Conclusions

This real-world study suggests that persistent opioid use in adults with OA pain may be associated with poorer functional outcomes compared with OA pain without persistent opioid use. At follow-up, patients with persistent opioid use, especially those who did not have functional limitations at baseline, were more likely than patients without persistent opioid use to report limitations in daily function, especially related to physical activities. Persistent opioid use was also associated with a higher likelihood of moderate or severe/extreme PIA compared with no opioid use. Although opioids may be of benefit in some patients, these findings highlight the importance of evaluating the benefits and risks of opioids by the prescribing physician on an ongoing, case-by-case basis, taking into consideration patient characteristics and observed outcomes. Additionally, these findings suggest an unmet need for an alternative approach to pain management in a subgroup of patients with OA who use opioids. Future prospective studies are needed to validate these findings.

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Acknowledgements

Funding

For this study, the journal’s Rapid Service and Open Access Fees were funded by Regeneron Pharmaceuticals, Inc. and Teva Pharmaceutical Industries, Ltd.

Medical Writing, Editorial, and Other Assistance

The authors acknowledge E. Jay Bienen, PhD, for medical writing support and StemScientific (an Ashfield Company, part of UDG Healthcare plc) for editorial support during development of this manuscript. Support for this assistance was funded by Regeneron Pharmaceuticals, Inc. and Teva Pharmaceutical Industries, Ltd.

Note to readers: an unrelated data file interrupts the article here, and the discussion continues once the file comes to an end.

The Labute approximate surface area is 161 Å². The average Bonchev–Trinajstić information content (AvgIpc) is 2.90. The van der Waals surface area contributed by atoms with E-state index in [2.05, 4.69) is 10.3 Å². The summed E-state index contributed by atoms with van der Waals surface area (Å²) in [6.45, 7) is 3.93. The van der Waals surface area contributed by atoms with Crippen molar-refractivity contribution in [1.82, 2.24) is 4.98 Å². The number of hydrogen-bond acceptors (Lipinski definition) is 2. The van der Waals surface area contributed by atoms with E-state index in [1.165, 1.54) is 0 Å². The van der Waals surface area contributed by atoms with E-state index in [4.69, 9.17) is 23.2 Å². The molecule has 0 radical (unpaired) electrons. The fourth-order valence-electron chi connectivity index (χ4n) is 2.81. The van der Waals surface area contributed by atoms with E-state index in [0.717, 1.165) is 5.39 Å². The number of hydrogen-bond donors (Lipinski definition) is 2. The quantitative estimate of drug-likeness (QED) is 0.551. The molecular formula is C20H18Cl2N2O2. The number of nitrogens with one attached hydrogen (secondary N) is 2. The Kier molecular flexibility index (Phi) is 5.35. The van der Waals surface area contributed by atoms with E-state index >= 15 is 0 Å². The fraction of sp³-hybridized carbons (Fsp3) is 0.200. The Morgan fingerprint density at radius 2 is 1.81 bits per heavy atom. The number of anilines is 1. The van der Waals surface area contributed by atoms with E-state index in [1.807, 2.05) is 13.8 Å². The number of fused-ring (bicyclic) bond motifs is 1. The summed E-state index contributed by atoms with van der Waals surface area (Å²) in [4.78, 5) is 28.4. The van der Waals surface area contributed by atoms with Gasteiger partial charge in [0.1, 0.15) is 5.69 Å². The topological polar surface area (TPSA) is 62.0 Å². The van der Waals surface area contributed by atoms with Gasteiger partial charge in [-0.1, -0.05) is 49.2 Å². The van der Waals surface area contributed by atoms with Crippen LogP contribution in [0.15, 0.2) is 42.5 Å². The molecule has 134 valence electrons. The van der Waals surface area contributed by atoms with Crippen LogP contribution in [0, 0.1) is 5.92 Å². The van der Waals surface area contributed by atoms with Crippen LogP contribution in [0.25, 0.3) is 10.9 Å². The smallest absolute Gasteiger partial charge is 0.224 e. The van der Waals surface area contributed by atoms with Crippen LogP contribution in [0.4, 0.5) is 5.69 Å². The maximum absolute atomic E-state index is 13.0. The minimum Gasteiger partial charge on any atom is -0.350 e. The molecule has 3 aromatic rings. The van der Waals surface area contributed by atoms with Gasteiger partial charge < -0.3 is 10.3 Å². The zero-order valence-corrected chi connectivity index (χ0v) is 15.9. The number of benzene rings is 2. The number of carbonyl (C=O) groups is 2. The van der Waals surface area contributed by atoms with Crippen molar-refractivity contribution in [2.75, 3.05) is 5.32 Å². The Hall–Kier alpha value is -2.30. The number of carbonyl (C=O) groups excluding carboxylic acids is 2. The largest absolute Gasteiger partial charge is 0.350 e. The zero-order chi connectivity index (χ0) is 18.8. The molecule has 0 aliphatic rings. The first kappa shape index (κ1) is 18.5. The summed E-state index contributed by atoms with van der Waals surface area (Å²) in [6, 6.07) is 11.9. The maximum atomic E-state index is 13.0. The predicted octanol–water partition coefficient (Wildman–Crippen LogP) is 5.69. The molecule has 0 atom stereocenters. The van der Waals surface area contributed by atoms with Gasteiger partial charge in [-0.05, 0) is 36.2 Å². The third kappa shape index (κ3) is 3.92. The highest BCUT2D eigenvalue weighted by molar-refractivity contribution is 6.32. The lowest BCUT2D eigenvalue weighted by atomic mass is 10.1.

Authorship

All named authors meet the International Committee of Medical Journal Editors (ICMJE) criteria for authorship for this article, take responsibility for the integrity of the work as a whole, and have given their approval for this version to be published.

Prior Presentation

Some data included in this manuscript were presented at the 2018 PAINWeek congress.

Disclosures

Drishti Shah, Xiaohui Zhao, Nilanjana Dwibedi, and Usha Sambamoorthi are paid consultants for Regeneron Pharmaceuticals, Inc. and Teva Pharmaceuticals Industries. Wenhui Wei is an employee and stockholder of Regeneron Pharmaceuticals, Inc. Lynn Webster has served on advisory boards for Charleston Laboratories, Depomed, and Inspirion, and has served as a consultant to Alcobra, Bonti, Charleston Laboratories, Eaglet, Depomed, Indivior, Insys, Kempharm, Pernix, Pain Therapeutics, Shionogi, Daiichi Sankyo, Trevena, Trevi, and Teva Pharmaceutical Industries. Kavita Gandhi was an employee of Teva Pharmaceutical Industries at the time of this study, and is currently an employee of Pfizer Inc.

Compliance with Ethics Guidelines

The current study used secondary data from the Medical Expenditures Panel Survey, a publicly available database. As such, all ethics approvals and consent to participate were waived by the institutional review board at West Virginia University.

Data Availability

The data used to support the findings of this study are from MEPS Household Component public use data files, which can be downloaded from https://meps.ahrq.gov/mepsweb/data_stats/download_data_files.jsp.

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Correspondence to Usha Sambamoorthi.

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Shah, D., Zhao, X., Wei, W. et al. A Longitudinal Study of the Association of Opioid Use with Change in Pain Interference and Functional Limitations in a Nationally Representative Cohort of Adults with Osteoarthritis in the United States. Adv Ther 37, 819–832 (2020). https://doi.org/10.1007/s12325-019-01200-4

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  • DOI: https://doi.org/10.1007/s12325-019-01200-4

Keywords

  • Functional limitations
  • Medical expenditure panel survey
  • Pain interference with activities
  • Opioids
  • Osteoarthritis